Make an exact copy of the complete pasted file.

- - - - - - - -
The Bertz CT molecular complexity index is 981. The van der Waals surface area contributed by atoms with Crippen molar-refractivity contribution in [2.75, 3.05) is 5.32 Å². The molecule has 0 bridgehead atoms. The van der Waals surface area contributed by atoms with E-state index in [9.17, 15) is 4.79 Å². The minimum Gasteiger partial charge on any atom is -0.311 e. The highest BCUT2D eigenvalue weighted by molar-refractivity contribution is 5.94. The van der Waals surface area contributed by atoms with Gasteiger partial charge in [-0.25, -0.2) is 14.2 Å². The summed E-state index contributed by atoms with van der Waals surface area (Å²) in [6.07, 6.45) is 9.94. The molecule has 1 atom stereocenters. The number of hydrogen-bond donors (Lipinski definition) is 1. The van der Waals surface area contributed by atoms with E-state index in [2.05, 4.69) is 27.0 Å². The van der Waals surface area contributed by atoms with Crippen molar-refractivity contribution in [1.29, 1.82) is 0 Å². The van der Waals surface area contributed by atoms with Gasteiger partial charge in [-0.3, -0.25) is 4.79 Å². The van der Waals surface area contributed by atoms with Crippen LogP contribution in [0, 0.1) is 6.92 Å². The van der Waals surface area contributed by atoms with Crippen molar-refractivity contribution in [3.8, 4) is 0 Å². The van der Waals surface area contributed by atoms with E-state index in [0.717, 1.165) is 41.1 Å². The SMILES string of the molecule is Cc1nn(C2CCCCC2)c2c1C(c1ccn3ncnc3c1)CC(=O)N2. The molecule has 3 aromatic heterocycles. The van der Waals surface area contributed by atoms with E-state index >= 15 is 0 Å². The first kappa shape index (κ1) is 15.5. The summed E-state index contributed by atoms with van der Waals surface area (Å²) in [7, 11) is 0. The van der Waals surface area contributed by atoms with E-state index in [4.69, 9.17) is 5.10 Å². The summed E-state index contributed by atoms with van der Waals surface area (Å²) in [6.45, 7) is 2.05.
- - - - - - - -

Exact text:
The Bertz CT molecular complexity index is 981. The van der Waals surface area contributed by atoms with Crippen molar-refractivity contribution in [2.75, 3.05) is 5.32 Å². The molecule has 0 bridgehead atoms. The van der Waals surface area contributed by atoms with E-state index in [9.17, 15) is 4.79 Å². The minimum Gasteiger partial charge on any atom is -0.311 e. The highest BCUT2D eigenvalue weighted by molar-refractivity contribution is 5.94. The van der Waals surface area contributed by atoms with Gasteiger partial charge in [-0.25, -0.2) is 14.2 Å². The summed E-state index contributed by atoms with van der Waals surface area (Å²) in [6.07, 6.45) is 9.94. The molecule has 1 atom stereocenters. The number of hydrogen-bond donors (Lipinski definition) is 1. The van der Waals surface area contributed by atoms with E-state index in [2.05, 4.69) is 27.0 Å². The van der Waals surface area contributed by atoms with Crippen molar-refractivity contribution in [1.29, 1.82) is 0 Å². The van der Waals surface area contributed by atoms with Gasteiger partial charge in [-0.3, -0.25) is 4.79 Å². The van der Waals surface area contributed by atoms with Crippen LogP contribution in [0, 0.1) is 6.92 Å². The van der Waals surface area contributed by atoms with Crippen molar-refractivity contribution in [3.8, 4) is 0 Å². The van der Waals surface area contributed by atoms with E-state index in [0.717, 1.165) is 41.1 Å². The SMILES string of the molecule is Cc1nn(C2CCCCC2)c2c1C(c1ccn3ncnc3c1)CC(=O)N2. The molecule has 3 aromatic heterocycles. The van der Waals surface area contributed by atoms with E-state index >= 15 is 0 Å². The first kappa shape index (κ1) is 15.5. The summed E-state index contributed by atoms with van der Waals surface area (Å²) in [7, 11) is 0. The van der Waals surface area contributed by atoms with E-state index in [4.69, 9.17) is 5.10 Å². The summed E-state index contributed by atoms with van der Waals surface area (Å²) in [6.45, 7) is 2.05.